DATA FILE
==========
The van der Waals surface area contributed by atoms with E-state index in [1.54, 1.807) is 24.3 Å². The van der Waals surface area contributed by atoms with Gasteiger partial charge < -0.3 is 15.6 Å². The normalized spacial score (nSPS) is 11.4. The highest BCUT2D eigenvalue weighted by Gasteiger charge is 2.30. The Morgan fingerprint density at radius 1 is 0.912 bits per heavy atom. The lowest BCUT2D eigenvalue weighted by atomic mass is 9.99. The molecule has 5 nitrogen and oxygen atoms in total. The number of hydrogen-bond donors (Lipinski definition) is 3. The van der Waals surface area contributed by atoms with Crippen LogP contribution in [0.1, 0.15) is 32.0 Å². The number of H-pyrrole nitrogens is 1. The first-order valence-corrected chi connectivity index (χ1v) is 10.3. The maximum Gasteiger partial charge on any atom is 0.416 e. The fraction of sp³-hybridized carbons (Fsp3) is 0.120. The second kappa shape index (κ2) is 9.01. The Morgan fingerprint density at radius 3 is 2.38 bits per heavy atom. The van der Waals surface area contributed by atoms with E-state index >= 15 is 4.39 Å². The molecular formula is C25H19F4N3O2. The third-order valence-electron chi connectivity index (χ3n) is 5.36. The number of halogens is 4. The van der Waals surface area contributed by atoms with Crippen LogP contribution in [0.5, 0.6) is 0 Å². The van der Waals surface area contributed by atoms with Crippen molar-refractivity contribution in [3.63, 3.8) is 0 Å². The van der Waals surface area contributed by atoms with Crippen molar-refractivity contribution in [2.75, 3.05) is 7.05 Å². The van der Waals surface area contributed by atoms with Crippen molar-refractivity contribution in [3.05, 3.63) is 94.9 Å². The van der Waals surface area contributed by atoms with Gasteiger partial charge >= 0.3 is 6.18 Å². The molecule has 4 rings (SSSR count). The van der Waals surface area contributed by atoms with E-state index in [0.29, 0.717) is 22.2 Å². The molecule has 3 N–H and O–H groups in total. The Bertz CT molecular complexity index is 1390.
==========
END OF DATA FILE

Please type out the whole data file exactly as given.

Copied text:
The van der Waals surface area contributed by atoms with E-state index in [1.54, 1.807) is 24.3 Å². The van der Waals surface area contributed by atoms with Gasteiger partial charge < -0.3 is 15.6 Å². The normalized spacial score (nSPS) is 11.4. The highest BCUT2D eigenvalue weighted by Gasteiger charge is 2.30. The Morgan fingerprint density at radius 1 is 0.912 bits per heavy atom. The lowest BCUT2D eigenvalue weighted by atomic mass is 9.99. The molecule has 5 nitrogen and oxygen atoms in total. The number of hydrogen-bond donors (Lipinski definition) is 3. The van der Waals surface area contributed by atoms with Crippen LogP contribution in [0.1, 0.15) is 32.0 Å². The number of H-pyrrole nitrogens is 1. The first-order valence-corrected chi connectivity index (χ1v) is 10.3. The maximum Gasteiger partial charge on any atom is 0.416 e. The fraction of sp³-hybridized carbons (Fsp3) is 0.120. The second kappa shape index (κ2) is 9.01. The Morgan fingerprint density at radius 3 is 2.38 bits per heavy atom. The van der Waals surface area contributed by atoms with E-state index >= 15 is 4.39 Å². The molecular formula is C25H19F4N3O2. The third-order valence-electron chi connectivity index (χ3n) is 5.36. The number of halogens is 4. The van der Waals surface area contributed by atoms with Crippen LogP contribution in [0.5, 0.6) is 0 Å². The van der Waals surface area contributed by atoms with Crippen molar-refractivity contribution in [3.63, 3.8) is 0 Å². The van der Waals surface area contributed by atoms with Crippen molar-refractivity contribution in [2.75, 3.05) is 7.05 Å². The van der Waals surface area contributed by atoms with Crippen molar-refractivity contribution in [3.05, 3.63) is 94.9 Å². The van der Waals surface area contributed by atoms with Gasteiger partial charge >= 0.3 is 6.18 Å². The molecule has 4 rings (SSSR count). The van der Waals surface area contributed by atoms with E-state index in [0.29, 0.717) is 22.2 Å². The molecule has 3 N–H and O–H groups in total. The Bertz CT molecular complexity index is 1390.